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Summary:

HTC’s Flyer recently landed in stores for $499. In this early look, you can see the hardware and the customized HTC Sense software, which is both good and bad. And in a video first, I actually test if the device fits in my back pants pocket.

htc-flyer-featured

The HTC Flyer is already in stores, but some retail locations don’t have working demonstration units on display. Lucky for me (and you), a review unit arrived late yesterday, so here’s a first look and some brief, early impressions of the 7-inch Android tablet. A tour of the hardware shows a well-designed and -constructed device. I particularly like the capacitive buttons in the bezel that automatically compensate for both landscape and portrait use.

Although I’ve only had the device for a short while, I’m concerned that in some ways, HTC Sense may have limited the Flyer. In the video, for example, you can see fewer shortcuts fit on each screen. On the other hand, the 3-D interface used in the new Sense 2.1 for Tablets is slick. So too is the customized lock screen that allows fast access to certain functions. And in a video first, I actually test if the device fits in my back pants pocket, which is how I usually carry my Samsung Galaxy Tab. Aside from providing a look at my behind, this first look video also shows a quirk with the browser; it doesn’t seem to fit the page to the screen, although it’s possible I’ve overlooked a setting.

HTC included a digital pen with the review device, which normally costs $79 here in the U.S. I haven’t used it yet, but will for my full review. The pen and WiFi-only tablet costs $580, which may put some folks off, depending on the experience and performance. Although I haven’t used the pen, I’m already wondering if HTC should have skipped the cost of the N-Trig digitizer in the Flyer — that’s what allows the pen to work — or offered the Flyer in two models: one with the N-Trig digitizer and pen, and one with just a standard touchscreen. Any thoughts as I put this tablet through the paces?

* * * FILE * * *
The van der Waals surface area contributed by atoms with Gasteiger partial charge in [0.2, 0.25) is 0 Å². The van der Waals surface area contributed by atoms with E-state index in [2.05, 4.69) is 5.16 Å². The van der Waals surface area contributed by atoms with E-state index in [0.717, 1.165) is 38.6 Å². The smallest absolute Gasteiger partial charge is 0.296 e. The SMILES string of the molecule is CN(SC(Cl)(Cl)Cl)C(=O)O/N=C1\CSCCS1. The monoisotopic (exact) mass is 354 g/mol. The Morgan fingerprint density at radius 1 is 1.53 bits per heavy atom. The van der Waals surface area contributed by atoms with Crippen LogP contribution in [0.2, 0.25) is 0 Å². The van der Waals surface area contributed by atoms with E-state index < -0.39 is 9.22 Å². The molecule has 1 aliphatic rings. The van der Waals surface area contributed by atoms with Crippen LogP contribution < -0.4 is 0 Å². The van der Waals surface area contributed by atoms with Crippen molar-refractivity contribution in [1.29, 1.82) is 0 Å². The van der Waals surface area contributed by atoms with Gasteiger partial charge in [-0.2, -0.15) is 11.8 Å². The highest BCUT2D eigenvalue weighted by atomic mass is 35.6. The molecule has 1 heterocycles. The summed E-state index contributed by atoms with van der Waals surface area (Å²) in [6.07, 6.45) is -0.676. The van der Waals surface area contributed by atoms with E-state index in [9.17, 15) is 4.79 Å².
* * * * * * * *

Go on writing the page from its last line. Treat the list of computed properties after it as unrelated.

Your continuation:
1. Honestly, I’m not interested in a tablet without a good pressure sensitive digitizer so this is the first Android tablet I’d consider.

    OTOH, at $580 it’s still a bit too expensive.

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  2. Regarding the digitizer on the Flyer, I don’t think HTC had any option to make a version without the digitizer included, at least not initially. If the average tablet consumer saw two models for the flyer, the initial reaction would have been that the pen is not necessary, and they would buy the non-digitizer version to save some money. With only the digitizer model available, people might give it a try. If it really is useful and worth the price increase, then word of mouth will make more users consider the Flyer with digitizer as a real value add.